Grosnez Castle: This is a ruined 14th century Castle in Saint Ouen, situated in Grosnez in the North-West corner of the Island of Jersey in the Channel Islands. The name “Grosnez” has its origins from the Old Norse words for “grey headland” (or “grar nes”) because of the way the land looks when viewed from the Sea. Over time the spelling evolved into resembling the French word for “Big Nose”.

 The Castle was built around 1330, around the time of the start of the Hundred Year’s War for protecting the local farmers and providing them a place of refuge from French attacks.

The walls are of local granite and are thickest on the landward side. The Castle’s position on a Cliff-top 200 feet or 60 metres above sea level makes sure that natural features of the site protect it from three sides. A ditch dug into the rock provided protection on the fourth side. A drawbridge and portcullis protected the gatehouse.

The French captured the Castle in 1373 and then, again, in 1381. The Castle was last used militarily during the time of the French occupation of Jersey (1461-1468), when the French held the East of the Island, but Jersey locals held the Western Parishes.

Philippe de Carteret defended this Castle against French aggression/attacks between 1461 and 1467. From the mid-16th Century, the Castle has been a ruin.

  In 1806, a naval signal station was established at Grosnez to send messages to Guernsey.

The Obverse of the One Pound coin showing the portrait QE II facing right and “Queen Elizabeth the Second” mentioned on the outer periphery, together with the year of issue “2005”.

The Reverse of the One Pound coin shows the ship “HMS RESOLUTE” and gives the year of its sail as 1877.

HMS Resolute:

There were four ships which were named HMS Resolute.

The most famous of these was the 424 ton, 115 feet (35 metres), 3 masted barque which was specially outfitted for Arctic exploration.

It was initially a part of six merchant ships which were purchased between 1848 and 1850 and all converted into Arctic exploration ships. During 1850-51, Resolute was the Flagship of Horatio Thomas Austin, leading a convoy of four ships – Resolute, Assistance, Pioneer and Intrepid – in search of the Arctic explorer John Franklin who had left Britain in 1845 in search of the North-West passage and had not been heard of since. The expedition only found traces of the remains of Franklin’s first winter camp on Beechey Island. The expedition returned home without any success.

The four ships were refitted along with another and sent on a second five ship expedition in 1952 under the command of Edward Beecher, once again, the mission being to search out Franklin. Of the total seven Royal Navy ships searching for Franklin’s Expeditionary team, only the Enterprise succeeded in finding some trace of Franklin in the form of some ship’s timber.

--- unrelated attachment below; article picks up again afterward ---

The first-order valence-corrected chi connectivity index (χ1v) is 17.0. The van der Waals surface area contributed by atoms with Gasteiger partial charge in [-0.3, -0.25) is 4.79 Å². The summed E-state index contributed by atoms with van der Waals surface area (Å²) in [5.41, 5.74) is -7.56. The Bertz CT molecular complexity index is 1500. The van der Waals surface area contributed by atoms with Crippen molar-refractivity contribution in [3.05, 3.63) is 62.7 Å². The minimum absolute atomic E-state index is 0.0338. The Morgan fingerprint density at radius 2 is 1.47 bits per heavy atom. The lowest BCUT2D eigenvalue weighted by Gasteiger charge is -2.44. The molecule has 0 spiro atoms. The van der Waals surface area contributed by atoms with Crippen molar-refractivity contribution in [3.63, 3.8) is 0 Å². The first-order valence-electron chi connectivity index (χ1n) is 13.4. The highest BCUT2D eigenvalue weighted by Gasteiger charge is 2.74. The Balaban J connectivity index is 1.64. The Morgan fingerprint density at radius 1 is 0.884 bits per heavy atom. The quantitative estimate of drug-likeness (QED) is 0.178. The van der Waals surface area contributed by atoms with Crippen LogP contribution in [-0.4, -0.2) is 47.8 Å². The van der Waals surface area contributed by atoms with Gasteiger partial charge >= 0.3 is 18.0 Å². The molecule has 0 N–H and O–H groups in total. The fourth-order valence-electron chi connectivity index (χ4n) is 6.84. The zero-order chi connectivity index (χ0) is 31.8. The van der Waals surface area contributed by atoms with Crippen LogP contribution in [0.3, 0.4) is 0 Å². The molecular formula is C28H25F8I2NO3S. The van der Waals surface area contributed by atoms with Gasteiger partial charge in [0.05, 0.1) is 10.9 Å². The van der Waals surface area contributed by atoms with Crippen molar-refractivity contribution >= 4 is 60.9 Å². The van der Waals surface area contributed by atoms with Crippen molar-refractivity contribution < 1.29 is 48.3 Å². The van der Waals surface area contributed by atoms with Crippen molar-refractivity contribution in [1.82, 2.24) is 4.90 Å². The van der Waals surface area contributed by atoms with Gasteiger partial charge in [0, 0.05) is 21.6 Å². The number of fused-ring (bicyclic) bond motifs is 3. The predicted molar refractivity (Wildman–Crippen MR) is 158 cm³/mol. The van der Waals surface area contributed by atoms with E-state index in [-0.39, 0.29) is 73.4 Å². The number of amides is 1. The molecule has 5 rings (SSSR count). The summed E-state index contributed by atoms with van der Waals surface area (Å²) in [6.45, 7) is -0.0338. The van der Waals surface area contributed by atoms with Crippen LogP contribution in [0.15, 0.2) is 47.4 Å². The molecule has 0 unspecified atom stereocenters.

Resolute and Intrepid sailed far and wide but found no information on Franklin. Instead, they managed to rescue Captain McClure and his men in April 1853 from their ice-bound ship HMS Investigator where she had been languishing since 1850.

In August 1853, the Resolute was beset by floe-ice and after facing a severe winter, during which the Resolute floated at 1.5 knots per day with the ice floe, the ship had to be abandoned. In May 1854, Resolute’s Captain Kellett abandoned ship after securing it properly, and led his men in a harsh march across the ice so as to reach other ships of the expedition at Beechy Island.

On 10.09.1855, the abandoned Resolute was found adrift by the American whaler George Henry in an ice floe off Cape Walsingham of Baffin Island, some 1200 miles from where she was abandoned. The Resolute was returned to England by the US as a “gesture of national courtesy”.

As all the expeditions searching for Franklin’s exploratory party had returned empty-handed, some well-wishers still hoped that the Resolute would be going out for another search expedition, but as so much time had elapsed and some evidence pointed to Franklin’s expedition having met a grievous end, Resolute returned to serve the Royal Navy from 1856 onwards until she was put out of commission and was broken up in 1879.

The Obverse of the Two Pounds coin showing the portrait QE II facing right and “Queen Elizabeth the Second” mentioned on the outer periphery.

The Reverse of the Two Pounds coin showing the 12 Parish Crests of the States of Jersey. The year of issue on this coin is shown as “1998”. In the centre one can see “Pound 2”.

                         The Crest of Trinity Parish

                        The Crest of Saviour Parish

                                    The Crest of Peter Parish

                        The Crest of Quen Parish
                                     The Crest of Mary Parish

                                  The Crest of Martin Parish
                                The Crest of Lawrenc Parish

                                     The Crest of Johns Parish

                                    The Crest of Helier Parish

                               The Crest of Grouvil Parish